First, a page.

Ford made a roadster in 1937, but there has never been one quite like this. This jewel comes from the creative mind of Roy Lovato Senior, and it is brilliant in its execution.
Click through for more of 37th Street.
Early Fords were very simple cars with very simple bodies. The sides of the bodies were basically slabs which extended down to the separate running boards and fenders. Because of that design, it was easy for hot rodders to take the fenders off and have an attractive fenderless car. But in 1935, Ford introduced the first of its “fat fendered” cars. Those fenders made it difficult for rodders to make the cars look right when the fenders were off, as they were much more integrated into the whole body than the earlier cars.
For that reason, 1935-up Ford hot rods look pretty wonky without fenders. For example:
Mr. Lovato has unofficially specialized in 1937 Fords throughout his hot rodding life. So, his self-imposed challenge was to build a ’37 fenderless roadster that looks right, and works. NeedThatCar gives this car a solid A for this effort.
So how did he pull of a fenderless ’37 where others have failed? I don’t have all the answers, but for one, he removed some 3″ from the center of the body. The fat fendered cars also had sort of fat bodies through the middle, so he put this one on a diet.
He also added ’32-style reliefs in the sides of the frame. The ’37 Ford doesn’t have an attractive frame, so it would need modification in order to be a visible part of the car. ’32 Fords featured a visible frame between the body and the running boards. In order to make this look presentable, the designers at Ford added a smooth side with a great little character line that ran along the bottom. If you spend much time looking at ’28-’31 Model A hot rods, you’ll see that a great deal of them ride on ’32 frame rails, and rightfully so. It is probably the best looking frame ever built.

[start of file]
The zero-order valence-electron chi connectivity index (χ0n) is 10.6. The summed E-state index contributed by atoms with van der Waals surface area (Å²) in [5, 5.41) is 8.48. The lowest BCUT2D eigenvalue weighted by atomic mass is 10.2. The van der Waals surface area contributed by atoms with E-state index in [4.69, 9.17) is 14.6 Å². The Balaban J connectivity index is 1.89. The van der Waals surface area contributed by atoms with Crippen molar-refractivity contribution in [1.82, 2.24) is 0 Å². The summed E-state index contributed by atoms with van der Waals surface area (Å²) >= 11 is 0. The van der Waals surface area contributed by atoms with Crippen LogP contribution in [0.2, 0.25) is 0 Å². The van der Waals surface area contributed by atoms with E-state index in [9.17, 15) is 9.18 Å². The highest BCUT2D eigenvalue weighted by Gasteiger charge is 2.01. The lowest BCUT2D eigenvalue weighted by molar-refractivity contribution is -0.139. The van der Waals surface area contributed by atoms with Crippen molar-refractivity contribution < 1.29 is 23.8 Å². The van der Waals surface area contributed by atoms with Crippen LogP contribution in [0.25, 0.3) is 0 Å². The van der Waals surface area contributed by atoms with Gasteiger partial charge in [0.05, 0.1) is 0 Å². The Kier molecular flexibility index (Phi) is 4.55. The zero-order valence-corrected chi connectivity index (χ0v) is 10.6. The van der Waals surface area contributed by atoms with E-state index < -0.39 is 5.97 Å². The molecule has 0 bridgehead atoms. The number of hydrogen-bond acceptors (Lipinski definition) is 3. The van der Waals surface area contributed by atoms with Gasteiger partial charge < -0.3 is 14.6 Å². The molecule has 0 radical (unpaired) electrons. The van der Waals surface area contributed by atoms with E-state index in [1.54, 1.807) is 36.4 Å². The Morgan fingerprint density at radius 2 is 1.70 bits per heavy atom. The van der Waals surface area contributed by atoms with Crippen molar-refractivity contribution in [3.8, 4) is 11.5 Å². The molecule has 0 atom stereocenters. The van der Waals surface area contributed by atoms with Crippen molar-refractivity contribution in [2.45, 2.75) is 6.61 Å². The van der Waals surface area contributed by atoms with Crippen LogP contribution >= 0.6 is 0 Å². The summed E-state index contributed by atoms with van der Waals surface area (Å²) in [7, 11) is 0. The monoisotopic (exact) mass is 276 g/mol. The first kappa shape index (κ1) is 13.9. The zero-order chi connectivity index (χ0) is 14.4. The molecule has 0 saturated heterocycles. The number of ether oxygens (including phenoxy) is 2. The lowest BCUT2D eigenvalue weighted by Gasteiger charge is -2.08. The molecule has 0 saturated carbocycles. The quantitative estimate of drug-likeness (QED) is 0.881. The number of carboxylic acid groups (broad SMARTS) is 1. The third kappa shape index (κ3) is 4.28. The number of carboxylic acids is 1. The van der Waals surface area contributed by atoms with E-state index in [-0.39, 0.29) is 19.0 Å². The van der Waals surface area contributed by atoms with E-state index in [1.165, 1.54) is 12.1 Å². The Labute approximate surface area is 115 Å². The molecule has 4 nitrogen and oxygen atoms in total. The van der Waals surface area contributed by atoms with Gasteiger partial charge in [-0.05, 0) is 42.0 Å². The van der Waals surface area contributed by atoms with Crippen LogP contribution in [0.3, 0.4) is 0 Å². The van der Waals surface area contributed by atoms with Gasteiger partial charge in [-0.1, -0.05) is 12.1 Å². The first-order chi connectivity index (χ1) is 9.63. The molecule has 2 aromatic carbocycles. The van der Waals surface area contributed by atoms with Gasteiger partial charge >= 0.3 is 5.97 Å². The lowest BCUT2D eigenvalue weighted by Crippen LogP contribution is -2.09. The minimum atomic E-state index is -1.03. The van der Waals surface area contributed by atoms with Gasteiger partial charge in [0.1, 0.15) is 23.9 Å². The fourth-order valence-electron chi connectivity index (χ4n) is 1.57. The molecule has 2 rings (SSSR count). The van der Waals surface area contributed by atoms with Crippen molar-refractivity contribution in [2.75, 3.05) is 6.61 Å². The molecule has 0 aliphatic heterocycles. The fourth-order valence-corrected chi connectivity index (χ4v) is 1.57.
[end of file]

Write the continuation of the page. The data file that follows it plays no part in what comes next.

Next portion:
Example of a ’32 Frame with those lovely reliefs along the side:
[image credit: http://oregonhotrod.com]
Then there are the details. In addition to the frame rails, there are the “8” shapes integrated into the front wishbones. There are the hood sides, which have been flattened and the lower hood sides, which were hand-built and which have better fit and finish than most expensive German cars.
There are really too many details to list, but there is one that I will go into more detail about. Those headlights. In 1937, Ford integrated the headlights into the fenders of the car for the first time. This was really a leap for Ford, and a design aspect that would stay industry wide until present day. So how do you deal with headlights that are integrated into a fender that is no longer there?
Well, if you look at the picture of the wonky ’37 above, you’ll see that one way to deal with it is to just stand up some earlier style headlights on some brackets. (You may also notice the frame rails tucked under the car a bit, where our hero’s car’s rails are flush with the side of the car.) Another way to deal with this question is by building the perfect headlight shells that follow the lines and original styling of the car, using the original ’37 headlight lenses, and mounting them in just the right location so they don’t make a spectacle of themselves.
For my money, the headlights are the keystone of this car. They just work, and they make the rest of the car work too.
The Utah Autorama is where this car made its debut, but it is likely to show up for, and win awards at, some bigger national shows (like the Grand National Roadster Show).
Great car, great work. Congratulations, sir!
(Note: I was able to visit Mr Lovato’s shop during construction of this roadster. It was a real privilege. His work is impeccable and his talent is simply amazing. A huge hat tip to him and his new work of art.)